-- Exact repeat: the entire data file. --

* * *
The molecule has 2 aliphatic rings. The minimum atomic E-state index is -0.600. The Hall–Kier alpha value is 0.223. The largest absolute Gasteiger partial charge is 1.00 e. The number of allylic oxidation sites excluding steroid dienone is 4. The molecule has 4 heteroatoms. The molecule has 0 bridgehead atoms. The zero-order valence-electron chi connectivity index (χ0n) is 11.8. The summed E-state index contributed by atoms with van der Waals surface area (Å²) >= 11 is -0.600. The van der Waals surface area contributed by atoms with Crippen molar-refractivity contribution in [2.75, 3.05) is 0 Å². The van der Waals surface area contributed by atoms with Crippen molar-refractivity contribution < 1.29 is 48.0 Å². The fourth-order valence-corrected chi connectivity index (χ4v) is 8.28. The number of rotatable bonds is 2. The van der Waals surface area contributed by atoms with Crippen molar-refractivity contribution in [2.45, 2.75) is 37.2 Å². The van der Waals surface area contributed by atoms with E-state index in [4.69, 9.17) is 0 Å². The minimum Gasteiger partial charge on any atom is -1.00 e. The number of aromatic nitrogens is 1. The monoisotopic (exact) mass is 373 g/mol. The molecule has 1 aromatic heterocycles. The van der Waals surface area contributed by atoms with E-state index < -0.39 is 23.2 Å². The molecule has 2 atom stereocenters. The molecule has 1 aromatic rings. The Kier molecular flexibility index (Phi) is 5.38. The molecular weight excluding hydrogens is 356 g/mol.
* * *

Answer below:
The molecule has 2 aliphatic rings. The minimum atomic E-state index is -0.600. The Hall–Kier alpha value is 0.223. The largest absolute Gasteiger partial charge is 1.00 e. The number of allylic oxidation sites excluding steroid dienone is 4. The molecule has 4 heteroatoms. The molecule has 0 bridgehead atoms. The zero-order valence-electron chi connectivity index (χ0n) is 11.8. The summed E-state index contributed by atoms with van der Waals surface area (Å²) >= 11 is -0.600. The van der Waals surface area contributed by atoms with Crippen molar-refractivity contribution in [2.75, 3.05) is 0 Å². The van der Waals surface area contributed by atoms with Crippen molar-refractivity contribution < 1.29 is 48.0 Å². The fourth-order valence-corrected chi connectivity index (χ4v) is 8.28. The number of rotatable bonds is 2. The van der Waals surface area contributed by atoms with Crippen molar-refractivity contribution in [2.45, 2.75) is 37.2 Å². The van der Waals surface area contributed by atoms with E-state index in [4.69, 9.17) is 0 Å². The minimum Gasteiger partial charge on any atom is -1.00 e. The number of aromatic nitrogens is 1. The monoisotopic (exact) mass is 373 g/mol. The molecule has 1 aromatic heterocycles. The van der Waals surface area contributed by atoms with E-state index < -0.39 is 23.2 Å². The molecule has 2 atom stereocenters. The molecule has 1 aromatic rings. The Kier molecular flexibility index (Phi) is 5.38. The molecular weight excluding hydrogens is 356 g/mol.